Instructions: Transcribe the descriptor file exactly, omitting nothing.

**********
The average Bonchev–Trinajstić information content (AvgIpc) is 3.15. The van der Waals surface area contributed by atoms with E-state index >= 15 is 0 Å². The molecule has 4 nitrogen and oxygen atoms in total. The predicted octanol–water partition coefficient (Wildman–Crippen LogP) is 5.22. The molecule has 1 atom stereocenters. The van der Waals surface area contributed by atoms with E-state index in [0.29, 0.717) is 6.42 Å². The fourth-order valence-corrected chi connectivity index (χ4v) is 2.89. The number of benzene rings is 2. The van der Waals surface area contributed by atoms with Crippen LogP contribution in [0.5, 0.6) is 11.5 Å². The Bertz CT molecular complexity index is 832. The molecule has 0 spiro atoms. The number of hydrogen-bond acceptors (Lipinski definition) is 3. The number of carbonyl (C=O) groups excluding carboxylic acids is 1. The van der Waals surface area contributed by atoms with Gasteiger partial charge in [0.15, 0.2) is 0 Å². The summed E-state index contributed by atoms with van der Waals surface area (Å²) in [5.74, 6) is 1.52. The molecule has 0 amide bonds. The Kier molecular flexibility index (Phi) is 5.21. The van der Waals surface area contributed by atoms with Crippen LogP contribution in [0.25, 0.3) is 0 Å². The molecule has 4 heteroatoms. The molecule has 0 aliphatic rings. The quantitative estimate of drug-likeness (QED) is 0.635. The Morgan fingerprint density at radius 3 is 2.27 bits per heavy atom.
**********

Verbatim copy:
The average Bonchev–Trinajstić information content (AvgIpc) is 3.15. The van der Waals surface area contributed by atoms with E-state index >= 15 is 0 Å². The molecule has 4 nitrogen and oxygen atoms in total. The predicted octanol–water partition coefficient (Wildman–Crippen LogP) is 5.22. The molecule has 1 atom stereocenters. The van der Waals surface area contributed by atoms with E-state index in [0.29, 0.717) is 6.42 Å². The fourth-order valence-corrected chi connectivity index (χ4v) is 2.89. The number of benzene rings is 2. The van der Waals surface area contributed by atoms with Crippen LogP contribution in [0.5, 0.6) is 11.5 Å². The Bertz CT molecular complexity index is 832. The molecule has 0 spiro atoms. The number of hydrogen-bond acceptors (Lipinski definition) is 3. The number of carbonyl (C=O) groups excluding carboxylic acids is 1. The van der Waals surface area contributed by atoms with Gasteiger partial charge in [0.15, 0.2) is 0 Å². The summed E-state index contributed by atoms with van der Waals surface area (Å²) in [5.74, 6) is 1.52. The molecule has 0 amide bonds. The Kier molecular flexibility index (Phi) is 5.21. The van der Waals surface area contributed by atoms with Crippen LogP contribution in [0.25, 0.3) is 0 Å². The molecule has 4 heteroatoms. The molecule has 0 aliphatic rings. The quantitative estimate of drug-likeness (QED) is 0.635. The Morgan fingerprint density at radius 3 is 2.27 bits per heavy atom.